For this study, data were collected over two separate clinical visits in the first annual visit. Children were admitted to the USC General Clinical Research Center (GCRC) at approximately 07.30 h after an overnight fast, no food or caloric beverages after 20.00 h. A licensed paediatric healthcare provider conducted a detailed medical history, including parental interview with detailed assessment of family history of diabetes; Tanner staging based on breast stage in girls and pubic hair stage in boys was assessed. Children then completed a 2-h oral glucose tolerance test on the same day. At the second clinical visit, after an overnight fast, a frequently sampled intravenous glucose tolerance test (FSIVGTT) was conducted and body composition was assessed. The evening before, the children were served dinner and an evening snack, and only water and non-caloric and non-caffeinated beverages were permitted after 20.00 h.
The methods of the study have been previously reported in detail elsewhere . Briefly, total body fat was assessed by a whole body scan using dual energy X-ray absorptiometry (Hologic QDR 4500W; Hologic, Bedford, MA, USA). Central fat distribution was measured directly by magnetic resonance imaging at the Los Angeles County/USC Imaging Science Center. A single-slice axial TR 400/16 view of the abdomen at the level of the umbilicus was analysed for cross-sectional area of adipose tissue using a General Electric 1.5 Sigma LX-Echospeed device with a General Electric 1.5-T magnet (Waukesha, WI, USA).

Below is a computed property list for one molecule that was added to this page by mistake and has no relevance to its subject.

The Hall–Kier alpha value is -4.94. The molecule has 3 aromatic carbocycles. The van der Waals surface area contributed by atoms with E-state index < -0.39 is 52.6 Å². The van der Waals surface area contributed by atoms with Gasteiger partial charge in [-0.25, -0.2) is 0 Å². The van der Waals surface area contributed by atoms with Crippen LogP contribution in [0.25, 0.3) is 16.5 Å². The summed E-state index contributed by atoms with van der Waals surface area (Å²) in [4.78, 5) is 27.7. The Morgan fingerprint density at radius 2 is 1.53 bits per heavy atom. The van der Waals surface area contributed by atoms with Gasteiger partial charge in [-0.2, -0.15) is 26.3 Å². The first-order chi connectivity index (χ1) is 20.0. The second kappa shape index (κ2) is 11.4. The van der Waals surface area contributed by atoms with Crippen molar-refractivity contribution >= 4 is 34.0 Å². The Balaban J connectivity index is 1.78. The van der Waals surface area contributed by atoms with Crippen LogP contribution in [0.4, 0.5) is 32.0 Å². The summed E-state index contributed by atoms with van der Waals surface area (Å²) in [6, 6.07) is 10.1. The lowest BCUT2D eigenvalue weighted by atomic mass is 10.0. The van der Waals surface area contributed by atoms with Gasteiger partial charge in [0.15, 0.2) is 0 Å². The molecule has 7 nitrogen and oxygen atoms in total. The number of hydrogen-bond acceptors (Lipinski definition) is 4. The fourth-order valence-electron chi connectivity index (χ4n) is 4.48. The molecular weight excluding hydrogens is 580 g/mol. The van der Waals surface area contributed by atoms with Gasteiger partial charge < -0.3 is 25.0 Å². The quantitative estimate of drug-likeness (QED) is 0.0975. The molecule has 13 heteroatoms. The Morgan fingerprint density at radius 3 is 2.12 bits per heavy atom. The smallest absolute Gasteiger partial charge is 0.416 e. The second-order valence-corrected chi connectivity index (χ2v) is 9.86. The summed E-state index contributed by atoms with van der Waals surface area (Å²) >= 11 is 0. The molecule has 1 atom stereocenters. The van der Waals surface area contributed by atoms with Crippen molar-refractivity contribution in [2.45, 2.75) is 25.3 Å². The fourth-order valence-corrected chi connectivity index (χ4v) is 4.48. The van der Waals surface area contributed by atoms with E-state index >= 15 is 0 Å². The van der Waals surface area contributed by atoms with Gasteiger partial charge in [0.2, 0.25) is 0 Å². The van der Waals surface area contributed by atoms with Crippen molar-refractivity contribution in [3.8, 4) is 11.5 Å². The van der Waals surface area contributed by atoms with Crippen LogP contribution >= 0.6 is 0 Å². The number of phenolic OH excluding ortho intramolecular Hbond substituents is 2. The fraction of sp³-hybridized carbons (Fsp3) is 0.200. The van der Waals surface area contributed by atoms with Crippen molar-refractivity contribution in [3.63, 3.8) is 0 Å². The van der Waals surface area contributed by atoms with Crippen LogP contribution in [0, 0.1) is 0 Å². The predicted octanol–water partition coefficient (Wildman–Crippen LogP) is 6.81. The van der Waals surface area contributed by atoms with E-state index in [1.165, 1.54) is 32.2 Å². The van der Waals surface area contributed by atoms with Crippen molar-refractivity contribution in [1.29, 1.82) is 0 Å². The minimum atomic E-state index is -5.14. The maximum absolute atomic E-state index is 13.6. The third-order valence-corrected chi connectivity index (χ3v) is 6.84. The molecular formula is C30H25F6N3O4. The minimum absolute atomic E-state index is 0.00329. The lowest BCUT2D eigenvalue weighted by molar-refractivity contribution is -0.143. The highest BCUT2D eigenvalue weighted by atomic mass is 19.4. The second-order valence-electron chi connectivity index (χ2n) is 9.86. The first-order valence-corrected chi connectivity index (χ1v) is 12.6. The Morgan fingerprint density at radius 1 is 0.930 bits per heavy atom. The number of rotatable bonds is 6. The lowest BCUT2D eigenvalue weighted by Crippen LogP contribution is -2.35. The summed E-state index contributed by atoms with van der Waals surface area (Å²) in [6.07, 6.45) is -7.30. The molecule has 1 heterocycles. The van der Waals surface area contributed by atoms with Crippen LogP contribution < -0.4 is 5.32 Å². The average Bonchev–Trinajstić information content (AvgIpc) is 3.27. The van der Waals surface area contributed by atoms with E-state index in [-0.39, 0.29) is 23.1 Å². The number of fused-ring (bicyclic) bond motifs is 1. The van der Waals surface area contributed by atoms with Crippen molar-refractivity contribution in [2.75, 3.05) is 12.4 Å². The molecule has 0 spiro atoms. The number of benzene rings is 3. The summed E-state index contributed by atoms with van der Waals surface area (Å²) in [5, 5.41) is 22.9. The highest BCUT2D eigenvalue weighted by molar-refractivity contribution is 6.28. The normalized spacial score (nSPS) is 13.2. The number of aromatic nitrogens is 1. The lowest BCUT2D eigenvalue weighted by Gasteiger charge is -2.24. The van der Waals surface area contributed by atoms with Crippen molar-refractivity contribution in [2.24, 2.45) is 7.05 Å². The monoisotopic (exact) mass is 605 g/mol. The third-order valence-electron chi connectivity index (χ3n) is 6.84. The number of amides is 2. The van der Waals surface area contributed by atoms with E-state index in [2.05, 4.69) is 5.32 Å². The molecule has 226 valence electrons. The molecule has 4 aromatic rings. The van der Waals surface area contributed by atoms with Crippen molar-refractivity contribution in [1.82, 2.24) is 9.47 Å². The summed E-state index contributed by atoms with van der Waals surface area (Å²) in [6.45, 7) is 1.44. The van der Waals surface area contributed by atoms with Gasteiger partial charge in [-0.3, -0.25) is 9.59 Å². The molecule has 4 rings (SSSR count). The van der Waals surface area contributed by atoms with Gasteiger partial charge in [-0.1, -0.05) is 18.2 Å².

After an overnight fast, the FSIVGTT was performed to determine insulin dynamics. A topical anaesthetic (EMLA cream; AstraZeneca, Wilmington, DE, USA) was applied to the antecubital area of both arms and an hour later a flexible intravenous catheter was inserted into both arms. Two fasting blood samples, at −15 and −5 min, were pooled for determination of basal glucose and insulin values. At time zero, glucose (25% dextrose; 0.3 g/kg of body weight) was administered intravenously. Blood samples were then collected at the following time points: 2, 4, 8, 19, 22, 30, 40, 50, 70, 100, 120 and 180 min [21,22]. Insulin (0.02 U/kg of body weight; Humulin R—regular unmodified insulin; Eli Lilly and Co., Indianapolis, IN, USA) was injected intravenously at 20 min. Plasma was analysed for glucose and insulin, and values were entered into the Minmod Millennium 2003 computer program (version 5.16; Richard N. Bergman, University of Southern California, Los Angeles, CA, USA) for determination of insulin sensitivity (SI), the acute insulin response (AIR = insulin area under the curve above basal for the first 10 min of the FSIVGTT) and the disposition index (DI = product of AIR and SI as a measure of pancreatic β-cell function) . Blood samples from the FSIVGTT were centrifuged immediately to obtain plasma, and aliquots were frozen at −70°C until assayed. Glucose was assayed in duplicate on a Yellow Springs Instrument 2700 Analyzer (Yellow Springs Instrument, Yellow Springs, OH, USA) using the glucose oxidase method. Insulin was assayed in duplicate using a specific human insulin enzyme-linked immunosorbent assay kit from Linco Research (St Charles, MO, USA). Plasma adiponectin was measured using radioimmunoassay kits (Linco Research) with an intra-assay coefficient of variation (CV) of 3.9% and an interassay CV of 8.5%. For plasma leptin, radioimmunoassay kits were used (Linco Research) with an intra-assay CV of 3.9% and an interassay CV of 8.5%.